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OS independent perl script

by vinoth.ree (Parson)
on Feb 19, 2014 at 11:59 UTC ( #1075443=perlquestion: print w/ replies, xml ) Need Help??
vinoth.ree has asked for the wisdom of the Perl Monks concerning the following question:

Hi Monks,

I need some ideas on how to write perl script, which I should run both in Linux and Windows?

Please give me a reference to go through.


All is well

Comment on OS independent perl script
Re: OS independent perl script
by Discipulus (Curate) on Feb 19, 2014 at 12:10 UTC
    first read perlport then you can also Super Search and find the tobyink replay in Writing portable code or read the docs of File::Spec...
    what have you tried until this moment?

    Hth
    L*

    There are no rules, there are no thumbs..
    Reinvent the wheel, then learn The Wheel; may be one day you reinvent one of THE WHEELS.
Re: OS independent perl script
by walto (Pilgrim) on Feb 19, 2014 at 12:29 UTC
    If you are planning a gui application I would recommend using perl/tk.
      I use Tkx myself, but the Tk toolkit is very nice once you wrap your head around it. I've heard good things about wxwidgits as well, but have not taken time to play with it yet.
Re: OS independent perl script
by kcott (Abbot) on Feb 19, 2014 at 13:27 UTC
Re: OS independent perl script
by sundialsvc4 (Monsignor) on Feb 19, 2014 at 14:10 UTC

    It might well be easier to talk about what would not be operating-system independent.   All of the core features of the language are implemented in an OS-independent (or, transparently OS-specific) way.   Many (but not all ...) CPAN packages have OS-independence (and there exists a “CPAN Testing Service = CPANTS” which specifically tests them against a very broad gamut of architectures that a package developer might not have access to.)   There are also packages, such as File::Temp, which are specifically designed to let you write things that otherwise would be OS-dependent, in an OS-independent (more or less ...) way.

    Problems will arise in your own applications when you write code “by hand,” e.g. using system() calls directly, and so on.   Or even in more obscure ways, as with case-sensitive vs. case-insensitive filenames.   There is a great deal of information already on the Web in a number of places, not just here.   For example, Google "portable perl code".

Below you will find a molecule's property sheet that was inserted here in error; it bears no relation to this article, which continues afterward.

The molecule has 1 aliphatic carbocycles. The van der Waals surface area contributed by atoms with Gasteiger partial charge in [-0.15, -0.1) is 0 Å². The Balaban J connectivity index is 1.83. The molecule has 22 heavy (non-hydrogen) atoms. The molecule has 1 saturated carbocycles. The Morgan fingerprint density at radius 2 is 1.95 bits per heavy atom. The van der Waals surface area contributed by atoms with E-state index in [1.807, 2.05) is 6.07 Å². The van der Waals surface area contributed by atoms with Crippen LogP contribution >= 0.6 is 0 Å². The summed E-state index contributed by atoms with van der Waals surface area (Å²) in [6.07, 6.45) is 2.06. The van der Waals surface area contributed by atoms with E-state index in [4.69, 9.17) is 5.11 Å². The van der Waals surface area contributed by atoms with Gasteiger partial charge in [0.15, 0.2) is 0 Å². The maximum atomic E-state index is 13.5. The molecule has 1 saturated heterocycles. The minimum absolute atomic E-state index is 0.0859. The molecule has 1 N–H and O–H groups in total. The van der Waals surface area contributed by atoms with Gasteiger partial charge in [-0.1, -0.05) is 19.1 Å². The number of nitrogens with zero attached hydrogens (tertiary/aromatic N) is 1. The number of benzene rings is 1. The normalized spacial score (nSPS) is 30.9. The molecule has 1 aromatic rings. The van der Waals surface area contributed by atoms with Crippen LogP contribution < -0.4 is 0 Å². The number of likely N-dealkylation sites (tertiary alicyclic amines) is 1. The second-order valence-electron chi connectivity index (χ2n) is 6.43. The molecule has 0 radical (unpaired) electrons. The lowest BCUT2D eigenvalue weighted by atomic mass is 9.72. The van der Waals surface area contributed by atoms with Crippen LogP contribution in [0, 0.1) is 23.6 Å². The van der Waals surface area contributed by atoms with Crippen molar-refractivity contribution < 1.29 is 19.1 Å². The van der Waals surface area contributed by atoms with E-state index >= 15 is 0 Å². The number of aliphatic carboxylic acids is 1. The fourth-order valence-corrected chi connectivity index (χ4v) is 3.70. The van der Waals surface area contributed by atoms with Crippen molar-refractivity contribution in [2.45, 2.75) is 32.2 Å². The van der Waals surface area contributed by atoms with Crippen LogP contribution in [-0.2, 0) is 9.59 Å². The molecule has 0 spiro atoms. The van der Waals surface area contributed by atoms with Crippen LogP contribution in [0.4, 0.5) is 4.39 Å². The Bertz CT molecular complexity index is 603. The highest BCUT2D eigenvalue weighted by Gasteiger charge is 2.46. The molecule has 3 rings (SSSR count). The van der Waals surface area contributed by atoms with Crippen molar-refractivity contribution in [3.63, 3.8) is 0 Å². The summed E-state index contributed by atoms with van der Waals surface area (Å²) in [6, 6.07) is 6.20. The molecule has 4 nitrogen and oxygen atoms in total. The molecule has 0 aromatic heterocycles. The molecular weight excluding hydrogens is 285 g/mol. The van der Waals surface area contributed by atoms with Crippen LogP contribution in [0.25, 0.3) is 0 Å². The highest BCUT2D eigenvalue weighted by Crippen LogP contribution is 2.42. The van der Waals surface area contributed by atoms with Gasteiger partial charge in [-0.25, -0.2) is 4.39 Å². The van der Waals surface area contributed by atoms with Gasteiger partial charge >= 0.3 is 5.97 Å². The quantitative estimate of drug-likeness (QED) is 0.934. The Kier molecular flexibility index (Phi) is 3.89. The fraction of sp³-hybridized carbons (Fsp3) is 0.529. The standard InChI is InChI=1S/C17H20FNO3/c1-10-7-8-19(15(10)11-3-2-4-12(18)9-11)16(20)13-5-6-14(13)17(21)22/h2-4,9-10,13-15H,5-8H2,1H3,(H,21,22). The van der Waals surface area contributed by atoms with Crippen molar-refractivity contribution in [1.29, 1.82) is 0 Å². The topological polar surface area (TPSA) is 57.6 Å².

Finally, “the operating system type” is just one specific example of “enviornment dependency.”   You wouldn’t believe how many systems simply outgrow a small server-farm comprised of sneezy, wheezy, and doc, (or gandalf, frodo, and bilbo), and those server-names (and lots of other stuff that was hastily built with no regard for the future) are friggin’ everywhere . . .   It is best to be thinking of portability (and expansion) from the earliest possible moment in a project.

Re: OS independent perl script
by pvaldes (Chaplain) on Feb 19, 2014 at 15:01 UTC

    Just write it, sticking to the core functions, avoid "system()" lines as said, test it on different platforms and Operative systems and if you find troubles ask a specific question here.

    There is a gazillion ways to write a "perl script"; without knowing what problem you want to solve is complicated to know the best way to write and fix it.

Re: OS independent perl script
by DrHyde (Prior) on Feb 21, 2014 at 11:21 UTC

    The hardest bit IMO isn't writing the perl code, it's making it executable on all the bizarro platforms that perl runs on. That is, to get the #! line right on Unix-a-likes, but make it a valid .BAT file on Windows, and whatever is needed on VMS.

    Thankfully, there's a tool to do that.

    ExtUtils::MakeMaker and, presumably, Module::Build, have the smarts to edit your scripts appropriately at install time so you don't have to worry about it. If for some reason you can't use either of those tools, then the maximally portable preamble for Unix-a-likes is:

    #!/bin/sh exec perl -x $0 "$@" #!perl # your perl code goes here

    but I have no idea what to do, or even if you can, make that also portable to other platforms.

      For Windows, there is a really simple .cmd file that I use to launch a plain Perl script with the same name:

      @echo off perl -w %~dpn0.pl

      For a file test.cmd, this will launch perl -w test.pl in the same directory as test.cmd.

        Is %~dpn0 some bizarro shell magic then?

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